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The Unix/Linux/*BSD kernel has always kept track of working directory. The chdir() and fchdir() system calls have been around for as long as the C language has been around. If you write a C language program and use execve(), it's up to your program to specify the filename argument of execve(). The kernel will find executables in the current working ...


Yes, it is possible by setting up the search path appropriately (either containing your working directory explicitly or by containing "./"), but it is good practice to have the "./" in front of the program name. The reason is security: A malware could write an executable file with the name of a commonly used program (say, ls) and the next call to ls will ...


Well a quick workaround would be creating an alias. This creation can be added to the .bashrc to have it added during startup.


You should better define what is the "other process" and what method it uses to launch a program. In any case, the current working directory is a property of each and every process running so it might be used to locate a program to run. Whether it is safe to implement it that way is questionable.


I found the solution based on another Q&A; So based on the file the Code is a 64bit executable and based on uname my system apparently is 32bit, which is different from what I thought.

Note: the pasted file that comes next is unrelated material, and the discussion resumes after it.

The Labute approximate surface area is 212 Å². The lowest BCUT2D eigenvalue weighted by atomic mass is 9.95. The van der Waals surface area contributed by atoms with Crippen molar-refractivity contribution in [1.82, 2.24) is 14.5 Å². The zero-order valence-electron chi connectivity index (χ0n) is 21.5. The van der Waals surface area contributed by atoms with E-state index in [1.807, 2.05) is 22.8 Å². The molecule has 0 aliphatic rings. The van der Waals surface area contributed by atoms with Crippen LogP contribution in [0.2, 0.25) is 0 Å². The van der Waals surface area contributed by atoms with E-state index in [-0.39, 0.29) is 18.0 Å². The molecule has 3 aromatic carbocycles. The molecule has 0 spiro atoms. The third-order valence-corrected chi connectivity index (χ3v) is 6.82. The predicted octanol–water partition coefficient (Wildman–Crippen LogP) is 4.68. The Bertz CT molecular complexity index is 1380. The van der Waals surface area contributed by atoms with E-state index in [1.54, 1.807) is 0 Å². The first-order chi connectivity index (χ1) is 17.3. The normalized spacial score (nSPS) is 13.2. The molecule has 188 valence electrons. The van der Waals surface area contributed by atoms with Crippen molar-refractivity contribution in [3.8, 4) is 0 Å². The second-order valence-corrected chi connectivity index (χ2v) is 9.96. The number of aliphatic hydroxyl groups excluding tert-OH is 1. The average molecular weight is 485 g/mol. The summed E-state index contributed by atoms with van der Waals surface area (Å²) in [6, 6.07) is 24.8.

If that isn't working then you can create a .desktop file for your script. It would look something like this: # $Id: vbox-starter.desktop 22 $ [Desktop Entry] Name=Custom Virtualbox Starter GenericName=VBox Comment=VBox Exec=VBoxSDL --startvm virtualmachine Terminal=true Type=Application Icon=Virtualbox Categories=GNOME;GTK;Utility; Note that since your ...


Looks like the text editor thinks that any file without an extension is a text file for it to open. Try to rename it, say myscript.sh and see if that works.


In a word: binfmt_misc. It's a Linux-specific, non-portable, facility. There are a couple of formats that are recognized by the kernel with built-in logic. Namely, these are the ELF format (for normal binaries) and the shebang convention (for scripts). (thanks to zwol for the following part of the answer). In addition, Linux recognizes a couple of esoteric ...

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